The U.S. Department of Health and Human Services’ Office of Inspector General (OIG) recently issued a favorable Advisory Opinion on an arrangement that would allow a hospital to offer free items and services to patients who experienced certain complications after undergoing joint replacement procedures at the hospital. The arrangement only applied to a specific list of procedures and complications, and the patient would have to develop the complications within 90 days after receiving a covered procedure. The patient would also have to meet certain criteria, such as not smoking before and after the procedure and complying with their post-surgery treatment plan and follow-up appointments. The value of the free items and services offered to the patient would be capped at $50,000.

OIG explained that the free items and services would constitute remuneration under the federal Anti-Kickback Statute and beneficiary inducement under the federal Civil Monetary Penalties Law. The arrangement could induce a patient to have a covered procedure done at the hospital in order to qualify for the free items and services if a complication were to occur. It could also induce payors to refer patients to the hospital because the payors would also receive a benefit, since the free items and services would not be billed by the hospital to either the patient or the payor.

OIG noted that the free items and services were akin to a warranty for the covered procedure. Although there is a safe harbor under the Anti-Kickback Statute for warranties, it would not apply in this case because it only protects remuneration offered by a manufacturer or supplier, and not a provider (such as the hospital). When an arrangement does not fall within a safe harbor, OIG considers the totality of the facts and circumstances. In this case, OIG concluded that the arrangement presented a low risk of fraud and abuse for the following reasons:

  1. The arrangement has the potential to improve quality of care and reduce costs of care. It would incentivize the hospital to achieve better outcomes for covered procedures in order to avoid incurring the costs of providing free items and services when a covered complication would arise. It would also reduce costs to patients and federal health care programs who would not be billed for the free items and services covered by the arrangement.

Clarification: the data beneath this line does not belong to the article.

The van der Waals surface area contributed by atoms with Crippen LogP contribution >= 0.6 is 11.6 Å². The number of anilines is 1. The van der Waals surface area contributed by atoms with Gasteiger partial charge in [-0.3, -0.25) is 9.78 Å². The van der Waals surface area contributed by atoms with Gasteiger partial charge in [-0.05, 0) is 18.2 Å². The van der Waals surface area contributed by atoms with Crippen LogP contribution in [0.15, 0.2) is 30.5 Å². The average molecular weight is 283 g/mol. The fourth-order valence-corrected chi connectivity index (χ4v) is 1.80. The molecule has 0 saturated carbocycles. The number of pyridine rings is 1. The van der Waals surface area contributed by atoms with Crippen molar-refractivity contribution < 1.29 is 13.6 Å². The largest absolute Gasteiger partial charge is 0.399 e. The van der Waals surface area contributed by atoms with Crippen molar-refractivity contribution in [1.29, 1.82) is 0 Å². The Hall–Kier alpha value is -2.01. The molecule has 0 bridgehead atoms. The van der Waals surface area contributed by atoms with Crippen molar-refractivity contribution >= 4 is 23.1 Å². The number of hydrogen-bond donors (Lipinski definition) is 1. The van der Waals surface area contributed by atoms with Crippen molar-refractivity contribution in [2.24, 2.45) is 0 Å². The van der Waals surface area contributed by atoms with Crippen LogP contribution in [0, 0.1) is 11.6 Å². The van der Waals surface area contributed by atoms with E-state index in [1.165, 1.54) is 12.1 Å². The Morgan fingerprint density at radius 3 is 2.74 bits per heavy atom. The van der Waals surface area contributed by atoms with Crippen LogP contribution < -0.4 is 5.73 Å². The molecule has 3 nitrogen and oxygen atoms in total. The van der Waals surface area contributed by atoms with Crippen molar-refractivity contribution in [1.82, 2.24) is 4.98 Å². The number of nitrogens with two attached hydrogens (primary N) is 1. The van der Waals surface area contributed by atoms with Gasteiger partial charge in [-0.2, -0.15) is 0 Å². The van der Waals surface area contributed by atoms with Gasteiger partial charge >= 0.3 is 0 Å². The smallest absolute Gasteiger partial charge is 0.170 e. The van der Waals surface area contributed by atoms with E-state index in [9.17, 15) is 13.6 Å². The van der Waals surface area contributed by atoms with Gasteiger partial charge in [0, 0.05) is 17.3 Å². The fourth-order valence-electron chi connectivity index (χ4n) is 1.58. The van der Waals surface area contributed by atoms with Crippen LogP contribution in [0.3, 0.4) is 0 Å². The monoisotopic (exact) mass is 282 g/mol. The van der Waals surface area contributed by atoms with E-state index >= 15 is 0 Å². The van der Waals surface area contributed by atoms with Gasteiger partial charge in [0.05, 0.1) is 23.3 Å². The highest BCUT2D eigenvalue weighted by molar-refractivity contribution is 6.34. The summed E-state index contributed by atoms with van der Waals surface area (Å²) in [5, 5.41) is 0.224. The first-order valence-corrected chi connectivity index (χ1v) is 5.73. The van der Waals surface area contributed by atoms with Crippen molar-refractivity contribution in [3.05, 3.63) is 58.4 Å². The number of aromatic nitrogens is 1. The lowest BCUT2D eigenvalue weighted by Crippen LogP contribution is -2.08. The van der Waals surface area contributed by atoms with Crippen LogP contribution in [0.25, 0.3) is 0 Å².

2. There was low risk that the arrangement would influence clinical decision-making or encourage providers to “cherry-pick” and only perform covered procedures on healthier patients that are at a lower risk of experiencing complications. The surgeons would have ultimate authority to decide whether a patient was eligible for a covered procedure based on their independent medical judgment, and the arrangement did not offer any financial incentive to the surgeons that could potentially skew their medical judgment. The hospital would also implement a quality assurance and oversight program that would periodically review the quality of care and performance metrics with respect to covered procedures.
  3. The arrangement was unlikely to cause overutilization of federally reimbursable items or services. The free items and services would only be offered to qualifying patients and, as noted above, the surgeons would exercise their independent medical judgment when determining that a covered procedure is medically necessary.
  4. The hospital in this case is located in a rural area, servicing eight counties across two states, and the next nearest hospital is 40 miles away. As such, it is unlikely that this arrangement would inappropriately steer patients from another hospital to this one, given the already limited options that exist.

Accordingly, OIG decided that the arrangement would not be subject to sanctions under the Anti-Kickback Statute and Civil Monetary Penalties Law.